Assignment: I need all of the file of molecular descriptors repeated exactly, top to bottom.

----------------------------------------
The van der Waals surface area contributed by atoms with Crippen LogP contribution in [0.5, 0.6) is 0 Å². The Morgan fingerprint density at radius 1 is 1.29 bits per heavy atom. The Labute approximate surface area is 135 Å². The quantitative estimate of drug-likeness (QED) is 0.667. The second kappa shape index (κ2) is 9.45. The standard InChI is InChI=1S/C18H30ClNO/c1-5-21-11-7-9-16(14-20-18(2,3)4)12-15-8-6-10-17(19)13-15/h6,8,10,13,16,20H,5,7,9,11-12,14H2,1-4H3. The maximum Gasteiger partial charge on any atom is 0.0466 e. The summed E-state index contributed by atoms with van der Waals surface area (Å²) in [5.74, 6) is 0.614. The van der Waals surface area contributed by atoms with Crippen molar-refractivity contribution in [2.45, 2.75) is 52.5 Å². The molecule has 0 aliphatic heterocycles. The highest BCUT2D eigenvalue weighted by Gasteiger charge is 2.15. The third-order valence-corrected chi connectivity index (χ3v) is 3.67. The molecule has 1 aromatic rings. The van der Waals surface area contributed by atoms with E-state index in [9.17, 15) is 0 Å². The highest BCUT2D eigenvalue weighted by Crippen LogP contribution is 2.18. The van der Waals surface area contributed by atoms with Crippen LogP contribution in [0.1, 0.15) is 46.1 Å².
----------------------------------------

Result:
The van der Waals surface area contributed by atoms with Crippen LogP contribution in [0.5, 0.6) is 0 Å². The Morgan fingerprint density at radius 1 is 1.29 bits per heavy atom. The Labute approximate surface area is 135 Å². The quantitative estimate of drug-likeness (QED) is 0.667. The second kappa shape index (κ2) is 9.45. The standard InChI is InChI=1S/C18H30ClNO/c1-5-21-11-7-9-16(14-20-18(2,3)4)12-15-8-6-10-17(19)13-15/h6,8,10,13,16,20H,5,7,9,11-12,14H2,1-4H3. The maximum Gasteiger partial charge on any atom is 0.0466 e. The summed E-state index contributed by atoms with van der Waals surface area (Å²) in [5.74, 6) is 0.614. The van der Waals surface area contributed by atoms with Crippen molar-refractivity contribution in [2.45, 2.75) is 52.5 Å². The molecule has 0 aliphatic heterocycles. The highest BCUT2D eigenvalue weighted by Gasteiger charge is 2.15. The third-order valence-corrected chi connectivity index (χ3v) is 3.67. The molecule has 1 aromatic rings. The van der Waals surface area contributed by atoms with E-state index in [9.17, 15) is 0 Å². The highest BCUT2D eigenvalue weighted by Crippen LogP contribution is 2.18. The van der Waals surface area contributed by atoms with Crippen LogP contribution in [0.1, 0.15) is 46.1 Å².